C. The observation of the Non-Obstruction of form and Voidness.
Now, the third observation, that of the Non-Obstruction of form and Voidness. The entire body of form is not different from Voidness – it is actually the form-exhaustion Voidness. Without abolishing form as such, the Voidness appears. The Voidness per se is not different from form – it is actually the Void-exhaustion form. Although form and Voidness arc exactly identical, the Voidness does not, on account of this fact, hide itself from appearing. Therefore, when a Bodhisattva observes form, he sees Voidness, and when he observes Voidness, he sees the form. This is the Dharma-At-Onement, which is without the slightest hindrance or obstruction. Contemplate on this and you will understand.
[Comment: Tsung Mi comments on this paragraph.5
Although the term form/Voidness is used here, the author's original intention was [to stress the point of] reducing forms into the Voidness. Because all forms are without a speck of substance, both their appearances and names are delusory. The practice of this Meditation ought to be focused on this direction. This is witnessed in the first and second sentences in the text where form is used as the subject: "... it is actually the form-exhaustion Voidness. Without abolishing form as such, the Voidness appears." But in the next sentence where Voidness is used as the subject, there is no parallel proclaiming that form appears. Instead, the assertion is that "Although form and Voidness are exactly identical, the Voidness does not, on account of this fact, hide itself from appearing." Therefore, the focus of this Meditation is on the True Voidness. It could not be called "The Meditation on the True Voidness and Illusory forms."]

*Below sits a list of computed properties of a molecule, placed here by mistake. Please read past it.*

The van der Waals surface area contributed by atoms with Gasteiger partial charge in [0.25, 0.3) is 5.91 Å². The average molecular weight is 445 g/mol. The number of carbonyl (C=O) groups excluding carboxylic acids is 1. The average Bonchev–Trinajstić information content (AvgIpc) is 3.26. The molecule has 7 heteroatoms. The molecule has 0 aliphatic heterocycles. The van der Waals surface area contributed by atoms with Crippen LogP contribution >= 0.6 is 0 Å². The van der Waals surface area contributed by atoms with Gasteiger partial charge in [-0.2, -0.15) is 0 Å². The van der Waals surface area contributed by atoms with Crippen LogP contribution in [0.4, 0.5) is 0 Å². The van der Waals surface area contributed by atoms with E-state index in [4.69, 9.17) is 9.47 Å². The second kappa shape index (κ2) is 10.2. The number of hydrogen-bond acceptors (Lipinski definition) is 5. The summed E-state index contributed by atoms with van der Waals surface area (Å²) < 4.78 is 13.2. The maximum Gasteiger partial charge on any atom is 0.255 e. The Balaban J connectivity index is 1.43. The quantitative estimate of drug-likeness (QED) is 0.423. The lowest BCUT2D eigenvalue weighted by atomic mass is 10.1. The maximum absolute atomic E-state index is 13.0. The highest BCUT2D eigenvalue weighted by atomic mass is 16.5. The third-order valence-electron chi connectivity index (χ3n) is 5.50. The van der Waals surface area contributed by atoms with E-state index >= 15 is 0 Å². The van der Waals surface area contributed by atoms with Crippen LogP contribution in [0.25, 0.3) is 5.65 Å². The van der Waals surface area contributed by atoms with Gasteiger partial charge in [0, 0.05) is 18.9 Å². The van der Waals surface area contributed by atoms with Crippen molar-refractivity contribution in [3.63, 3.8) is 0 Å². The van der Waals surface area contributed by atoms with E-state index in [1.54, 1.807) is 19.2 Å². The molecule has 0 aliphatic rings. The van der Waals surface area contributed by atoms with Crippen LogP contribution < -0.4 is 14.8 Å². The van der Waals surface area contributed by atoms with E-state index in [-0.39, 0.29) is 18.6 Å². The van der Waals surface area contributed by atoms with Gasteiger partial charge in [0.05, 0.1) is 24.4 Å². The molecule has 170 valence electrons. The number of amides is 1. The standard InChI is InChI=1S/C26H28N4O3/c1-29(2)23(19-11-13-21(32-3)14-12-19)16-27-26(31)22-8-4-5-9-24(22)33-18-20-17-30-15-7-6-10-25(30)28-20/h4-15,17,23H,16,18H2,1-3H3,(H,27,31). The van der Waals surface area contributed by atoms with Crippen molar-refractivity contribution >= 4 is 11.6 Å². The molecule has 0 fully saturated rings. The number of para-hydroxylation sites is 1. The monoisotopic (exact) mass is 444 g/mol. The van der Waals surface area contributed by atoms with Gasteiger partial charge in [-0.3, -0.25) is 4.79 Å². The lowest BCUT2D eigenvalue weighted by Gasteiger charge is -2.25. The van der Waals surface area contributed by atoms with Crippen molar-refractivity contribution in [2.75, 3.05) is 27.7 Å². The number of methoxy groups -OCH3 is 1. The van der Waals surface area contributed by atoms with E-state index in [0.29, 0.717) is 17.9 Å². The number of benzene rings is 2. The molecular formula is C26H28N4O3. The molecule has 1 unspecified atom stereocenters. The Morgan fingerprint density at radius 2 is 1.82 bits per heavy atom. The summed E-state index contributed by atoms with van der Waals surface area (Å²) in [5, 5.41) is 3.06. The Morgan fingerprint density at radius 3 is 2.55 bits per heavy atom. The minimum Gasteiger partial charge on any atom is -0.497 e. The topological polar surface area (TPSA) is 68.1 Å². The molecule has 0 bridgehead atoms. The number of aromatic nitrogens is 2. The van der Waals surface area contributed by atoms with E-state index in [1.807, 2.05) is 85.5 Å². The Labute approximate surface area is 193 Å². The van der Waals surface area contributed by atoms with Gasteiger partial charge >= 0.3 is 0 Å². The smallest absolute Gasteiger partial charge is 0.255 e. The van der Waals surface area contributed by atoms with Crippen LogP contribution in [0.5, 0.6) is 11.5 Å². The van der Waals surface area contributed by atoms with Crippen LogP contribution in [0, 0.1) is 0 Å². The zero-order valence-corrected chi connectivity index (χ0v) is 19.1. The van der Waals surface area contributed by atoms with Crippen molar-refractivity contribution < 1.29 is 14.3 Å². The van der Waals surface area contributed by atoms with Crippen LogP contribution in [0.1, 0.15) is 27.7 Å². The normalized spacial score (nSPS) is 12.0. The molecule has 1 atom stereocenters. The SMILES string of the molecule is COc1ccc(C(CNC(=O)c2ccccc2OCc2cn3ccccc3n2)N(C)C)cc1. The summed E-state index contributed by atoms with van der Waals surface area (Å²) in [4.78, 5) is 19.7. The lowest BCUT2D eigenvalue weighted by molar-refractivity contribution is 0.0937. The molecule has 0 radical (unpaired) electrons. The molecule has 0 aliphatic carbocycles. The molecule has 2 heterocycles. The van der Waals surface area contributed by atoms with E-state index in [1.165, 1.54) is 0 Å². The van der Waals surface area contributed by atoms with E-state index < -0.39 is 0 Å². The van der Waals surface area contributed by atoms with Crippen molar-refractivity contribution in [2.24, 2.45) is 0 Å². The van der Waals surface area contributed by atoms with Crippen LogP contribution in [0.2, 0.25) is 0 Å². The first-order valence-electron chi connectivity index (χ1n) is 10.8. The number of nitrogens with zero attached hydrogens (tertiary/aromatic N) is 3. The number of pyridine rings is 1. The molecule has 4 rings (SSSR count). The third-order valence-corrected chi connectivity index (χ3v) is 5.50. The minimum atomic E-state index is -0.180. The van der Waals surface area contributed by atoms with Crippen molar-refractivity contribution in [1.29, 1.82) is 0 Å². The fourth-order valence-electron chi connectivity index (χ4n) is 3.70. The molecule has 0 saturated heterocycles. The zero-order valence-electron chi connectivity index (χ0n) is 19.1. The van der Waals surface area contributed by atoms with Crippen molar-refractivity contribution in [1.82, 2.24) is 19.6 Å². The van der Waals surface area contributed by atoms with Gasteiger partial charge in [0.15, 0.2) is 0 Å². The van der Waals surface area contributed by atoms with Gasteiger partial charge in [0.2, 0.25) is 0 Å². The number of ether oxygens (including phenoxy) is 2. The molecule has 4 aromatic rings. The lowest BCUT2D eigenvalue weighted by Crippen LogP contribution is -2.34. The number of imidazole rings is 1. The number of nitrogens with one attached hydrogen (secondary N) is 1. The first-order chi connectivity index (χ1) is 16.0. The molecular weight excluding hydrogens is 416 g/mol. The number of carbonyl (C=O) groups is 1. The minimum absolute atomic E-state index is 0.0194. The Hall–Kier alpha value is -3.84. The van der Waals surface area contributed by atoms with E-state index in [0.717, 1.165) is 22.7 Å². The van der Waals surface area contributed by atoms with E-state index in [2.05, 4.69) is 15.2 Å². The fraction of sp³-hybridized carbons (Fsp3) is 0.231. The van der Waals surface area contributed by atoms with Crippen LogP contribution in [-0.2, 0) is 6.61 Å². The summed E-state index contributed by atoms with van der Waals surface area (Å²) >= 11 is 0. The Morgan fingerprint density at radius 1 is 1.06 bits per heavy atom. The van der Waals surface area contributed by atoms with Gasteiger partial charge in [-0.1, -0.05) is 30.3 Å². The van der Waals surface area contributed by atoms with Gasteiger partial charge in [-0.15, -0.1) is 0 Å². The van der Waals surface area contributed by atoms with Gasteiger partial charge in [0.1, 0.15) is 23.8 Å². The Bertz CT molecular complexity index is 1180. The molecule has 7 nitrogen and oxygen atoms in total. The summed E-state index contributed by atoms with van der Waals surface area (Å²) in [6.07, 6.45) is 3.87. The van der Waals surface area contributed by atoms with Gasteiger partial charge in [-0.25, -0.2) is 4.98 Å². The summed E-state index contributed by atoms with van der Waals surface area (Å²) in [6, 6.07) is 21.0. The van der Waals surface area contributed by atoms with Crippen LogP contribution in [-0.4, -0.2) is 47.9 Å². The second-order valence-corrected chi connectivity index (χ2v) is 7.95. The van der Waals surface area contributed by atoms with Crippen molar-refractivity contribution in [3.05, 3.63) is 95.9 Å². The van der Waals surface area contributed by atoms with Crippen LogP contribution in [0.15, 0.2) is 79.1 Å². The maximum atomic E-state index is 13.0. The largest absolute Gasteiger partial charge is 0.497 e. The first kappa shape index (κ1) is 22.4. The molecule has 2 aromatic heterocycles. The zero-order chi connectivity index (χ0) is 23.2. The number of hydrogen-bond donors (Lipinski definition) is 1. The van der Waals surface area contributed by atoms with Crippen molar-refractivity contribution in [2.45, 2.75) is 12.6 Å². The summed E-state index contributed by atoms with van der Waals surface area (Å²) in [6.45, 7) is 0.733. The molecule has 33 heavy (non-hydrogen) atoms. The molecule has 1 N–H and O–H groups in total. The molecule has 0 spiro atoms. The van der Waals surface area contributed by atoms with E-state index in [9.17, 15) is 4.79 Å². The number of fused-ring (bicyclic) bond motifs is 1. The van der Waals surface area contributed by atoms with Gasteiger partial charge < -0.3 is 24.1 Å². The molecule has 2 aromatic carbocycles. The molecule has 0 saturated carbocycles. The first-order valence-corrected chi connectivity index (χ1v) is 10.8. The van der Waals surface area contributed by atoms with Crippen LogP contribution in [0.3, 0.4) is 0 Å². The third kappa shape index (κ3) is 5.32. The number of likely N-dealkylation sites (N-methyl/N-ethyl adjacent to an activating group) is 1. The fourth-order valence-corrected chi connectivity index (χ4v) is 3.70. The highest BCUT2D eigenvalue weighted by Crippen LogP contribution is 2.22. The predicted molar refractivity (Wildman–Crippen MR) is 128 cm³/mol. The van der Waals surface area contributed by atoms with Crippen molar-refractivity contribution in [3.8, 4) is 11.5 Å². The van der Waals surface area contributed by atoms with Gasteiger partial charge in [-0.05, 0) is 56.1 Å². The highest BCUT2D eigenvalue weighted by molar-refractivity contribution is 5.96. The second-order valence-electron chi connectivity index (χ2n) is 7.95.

D. The observation of absolute dissolution and non-attachment.